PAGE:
Honour and safety
Honour in the work
Arfan Arif (Letters, June 2006) comments that teaching is a more honourable profession than certain others (such as Registered Nurse) that use letters after their names, and that the use of such titles creates "a caste system, usually in line with income levels."
I respond as a Registered Nurse and Primary-Junior teacher in good standing with both the College of Nurses of Ontario and the Ontario College of Teachers.
The RN designation informs the public that the person is prepared to provide safe, ethical and effective care within a broad range of health-care settings, and has met standards set by that profession's regulatory body.
I fail to understand how, if the professions are open to anyone with the potential and initiative to pursue them, the use of such titles creates a caste system. Incomes of many occupations without titles are higher.
I agree with Arif that teachers can shape minds for generations and that this is a great privilege. But the proposition that one profession is more honourable than another is not an idea I would promote to students.
It is vital that students understand that all work has value in our society and that it is the individual who brings honour to the work, not the reverse.
Students also need to know that, as teachers, we will assist them in reaching their potential, whatever that may be.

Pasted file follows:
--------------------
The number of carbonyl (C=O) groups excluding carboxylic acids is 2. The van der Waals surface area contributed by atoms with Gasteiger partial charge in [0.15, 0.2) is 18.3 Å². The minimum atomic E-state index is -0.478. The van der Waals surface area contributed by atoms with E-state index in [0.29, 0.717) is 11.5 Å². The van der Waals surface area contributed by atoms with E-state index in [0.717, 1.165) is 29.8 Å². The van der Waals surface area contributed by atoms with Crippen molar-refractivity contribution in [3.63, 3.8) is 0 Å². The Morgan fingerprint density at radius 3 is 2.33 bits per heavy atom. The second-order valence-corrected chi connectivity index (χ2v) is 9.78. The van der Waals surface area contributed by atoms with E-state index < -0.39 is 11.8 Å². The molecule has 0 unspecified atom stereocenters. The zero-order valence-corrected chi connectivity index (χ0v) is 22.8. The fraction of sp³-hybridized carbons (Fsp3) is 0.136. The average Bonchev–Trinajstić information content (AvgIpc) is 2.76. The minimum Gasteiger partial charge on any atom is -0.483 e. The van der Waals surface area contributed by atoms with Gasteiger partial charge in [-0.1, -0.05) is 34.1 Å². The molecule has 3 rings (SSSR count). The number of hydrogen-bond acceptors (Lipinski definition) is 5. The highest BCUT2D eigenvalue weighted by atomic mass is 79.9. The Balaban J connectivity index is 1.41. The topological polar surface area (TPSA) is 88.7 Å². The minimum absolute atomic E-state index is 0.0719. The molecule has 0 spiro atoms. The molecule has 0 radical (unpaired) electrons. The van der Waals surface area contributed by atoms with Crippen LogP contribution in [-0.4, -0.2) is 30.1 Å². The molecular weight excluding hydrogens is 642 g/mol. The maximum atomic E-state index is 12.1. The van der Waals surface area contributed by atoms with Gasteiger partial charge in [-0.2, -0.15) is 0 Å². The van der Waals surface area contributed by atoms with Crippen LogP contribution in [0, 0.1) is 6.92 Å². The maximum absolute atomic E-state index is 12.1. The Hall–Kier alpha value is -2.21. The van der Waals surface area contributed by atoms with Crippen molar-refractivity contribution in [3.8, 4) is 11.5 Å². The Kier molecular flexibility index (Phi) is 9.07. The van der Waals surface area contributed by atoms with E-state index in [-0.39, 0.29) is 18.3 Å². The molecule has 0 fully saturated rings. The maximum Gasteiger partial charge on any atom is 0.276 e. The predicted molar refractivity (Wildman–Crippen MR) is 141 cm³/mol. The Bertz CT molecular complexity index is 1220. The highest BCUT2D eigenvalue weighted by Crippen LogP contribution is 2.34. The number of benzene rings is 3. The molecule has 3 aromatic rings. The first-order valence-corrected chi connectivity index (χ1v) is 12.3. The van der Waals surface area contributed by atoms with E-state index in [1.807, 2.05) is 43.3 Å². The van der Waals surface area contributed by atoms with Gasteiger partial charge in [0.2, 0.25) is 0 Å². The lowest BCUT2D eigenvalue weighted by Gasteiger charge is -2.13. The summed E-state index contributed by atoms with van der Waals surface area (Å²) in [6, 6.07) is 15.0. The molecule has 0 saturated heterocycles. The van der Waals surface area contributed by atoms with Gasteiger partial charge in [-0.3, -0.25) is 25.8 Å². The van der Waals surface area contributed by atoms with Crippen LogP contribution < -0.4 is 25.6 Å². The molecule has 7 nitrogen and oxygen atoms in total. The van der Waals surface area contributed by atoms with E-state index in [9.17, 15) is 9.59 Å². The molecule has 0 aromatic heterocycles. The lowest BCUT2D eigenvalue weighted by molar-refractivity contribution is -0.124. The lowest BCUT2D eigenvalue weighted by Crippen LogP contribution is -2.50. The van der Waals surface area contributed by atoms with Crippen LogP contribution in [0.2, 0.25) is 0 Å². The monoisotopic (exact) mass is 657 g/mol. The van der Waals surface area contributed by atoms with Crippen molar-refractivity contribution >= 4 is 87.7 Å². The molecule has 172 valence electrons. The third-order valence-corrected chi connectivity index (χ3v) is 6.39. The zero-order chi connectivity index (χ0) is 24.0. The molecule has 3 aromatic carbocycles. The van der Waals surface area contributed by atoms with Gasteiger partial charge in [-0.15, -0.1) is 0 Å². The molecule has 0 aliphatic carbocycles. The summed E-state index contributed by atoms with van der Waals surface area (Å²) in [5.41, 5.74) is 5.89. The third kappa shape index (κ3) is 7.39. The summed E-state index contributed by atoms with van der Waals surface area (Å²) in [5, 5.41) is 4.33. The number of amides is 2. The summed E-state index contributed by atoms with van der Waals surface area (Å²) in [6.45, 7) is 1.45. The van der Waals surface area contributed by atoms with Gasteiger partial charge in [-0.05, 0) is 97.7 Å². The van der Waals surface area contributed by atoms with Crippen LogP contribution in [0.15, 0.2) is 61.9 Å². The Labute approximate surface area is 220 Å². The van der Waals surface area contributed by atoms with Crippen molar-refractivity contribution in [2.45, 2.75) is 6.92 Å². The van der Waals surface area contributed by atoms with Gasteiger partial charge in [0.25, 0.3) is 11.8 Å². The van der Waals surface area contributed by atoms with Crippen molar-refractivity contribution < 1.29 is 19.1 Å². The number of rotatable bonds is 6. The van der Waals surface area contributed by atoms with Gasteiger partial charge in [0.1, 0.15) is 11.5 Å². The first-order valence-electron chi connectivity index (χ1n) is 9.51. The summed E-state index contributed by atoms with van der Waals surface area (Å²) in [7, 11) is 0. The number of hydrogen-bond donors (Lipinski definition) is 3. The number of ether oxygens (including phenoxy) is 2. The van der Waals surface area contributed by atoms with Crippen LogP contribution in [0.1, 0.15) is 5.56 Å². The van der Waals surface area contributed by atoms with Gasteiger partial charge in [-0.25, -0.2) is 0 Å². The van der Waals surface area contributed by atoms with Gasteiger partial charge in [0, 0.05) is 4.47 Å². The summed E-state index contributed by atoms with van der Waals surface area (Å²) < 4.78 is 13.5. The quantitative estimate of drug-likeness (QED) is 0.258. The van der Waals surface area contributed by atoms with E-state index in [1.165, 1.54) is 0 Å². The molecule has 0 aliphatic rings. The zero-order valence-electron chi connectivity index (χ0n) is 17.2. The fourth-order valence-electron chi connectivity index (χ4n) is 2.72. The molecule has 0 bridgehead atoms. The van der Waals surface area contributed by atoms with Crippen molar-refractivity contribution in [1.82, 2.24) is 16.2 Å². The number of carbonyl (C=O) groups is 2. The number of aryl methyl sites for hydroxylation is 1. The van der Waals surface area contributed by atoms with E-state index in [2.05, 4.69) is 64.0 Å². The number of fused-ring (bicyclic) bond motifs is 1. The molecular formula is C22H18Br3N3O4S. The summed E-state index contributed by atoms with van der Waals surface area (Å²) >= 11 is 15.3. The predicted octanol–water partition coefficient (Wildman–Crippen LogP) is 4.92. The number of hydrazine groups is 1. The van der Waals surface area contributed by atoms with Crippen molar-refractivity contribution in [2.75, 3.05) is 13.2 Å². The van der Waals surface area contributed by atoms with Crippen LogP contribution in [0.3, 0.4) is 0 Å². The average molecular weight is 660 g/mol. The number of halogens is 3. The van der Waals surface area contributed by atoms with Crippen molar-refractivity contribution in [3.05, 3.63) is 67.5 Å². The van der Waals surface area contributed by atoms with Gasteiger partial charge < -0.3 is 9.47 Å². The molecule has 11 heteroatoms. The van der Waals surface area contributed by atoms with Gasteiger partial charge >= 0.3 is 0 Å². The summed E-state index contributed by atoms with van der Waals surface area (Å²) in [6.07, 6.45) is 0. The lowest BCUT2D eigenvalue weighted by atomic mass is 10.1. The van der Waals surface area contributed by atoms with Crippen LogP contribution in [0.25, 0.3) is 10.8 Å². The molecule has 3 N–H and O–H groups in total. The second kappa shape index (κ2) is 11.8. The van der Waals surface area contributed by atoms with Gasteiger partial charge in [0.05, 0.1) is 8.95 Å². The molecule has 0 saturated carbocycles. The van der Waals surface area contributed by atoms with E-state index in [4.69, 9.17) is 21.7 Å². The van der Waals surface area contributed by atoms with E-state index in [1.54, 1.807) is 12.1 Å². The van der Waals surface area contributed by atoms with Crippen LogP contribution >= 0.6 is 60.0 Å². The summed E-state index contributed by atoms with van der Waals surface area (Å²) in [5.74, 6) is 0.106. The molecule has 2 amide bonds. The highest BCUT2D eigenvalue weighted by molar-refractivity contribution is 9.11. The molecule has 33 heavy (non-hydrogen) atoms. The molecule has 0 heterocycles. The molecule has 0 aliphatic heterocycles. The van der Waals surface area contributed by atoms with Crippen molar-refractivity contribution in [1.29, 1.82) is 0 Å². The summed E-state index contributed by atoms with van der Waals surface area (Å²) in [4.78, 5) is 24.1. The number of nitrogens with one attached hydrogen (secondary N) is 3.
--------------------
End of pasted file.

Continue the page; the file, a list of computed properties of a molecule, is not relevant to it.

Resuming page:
Beverley MacLean-Lindsay works as a full-time public health nurse with Middlesex-London Health Unit in London, where she provides instruction and health-promoting activities to elementary students, as well as consulting with school staff and parents.
Safe for whom?
I read your item about the recent Safe Schools report (PS News, September 2006) and then read the actual report on the Ministry of Education web site.
It is rather disappointing that in 29 pages the committee missed a significant part of the issue. I am well aware of countless cases of teacher harassment by irate parents and I raise this issue at every opportunity at the Ontario Public School Boards' Association and at our local board. Each time, my comments receive condescending acknowledgement and then are ignored.
If the Safe Schools Act is going to be revised it has to include all occupants of schools - students, teachers and staff. Thinking that school safety is only a student issue is a complete disservice to our educators.
H. David Goldsmith is a trustee in the Lambton-Kent DSB.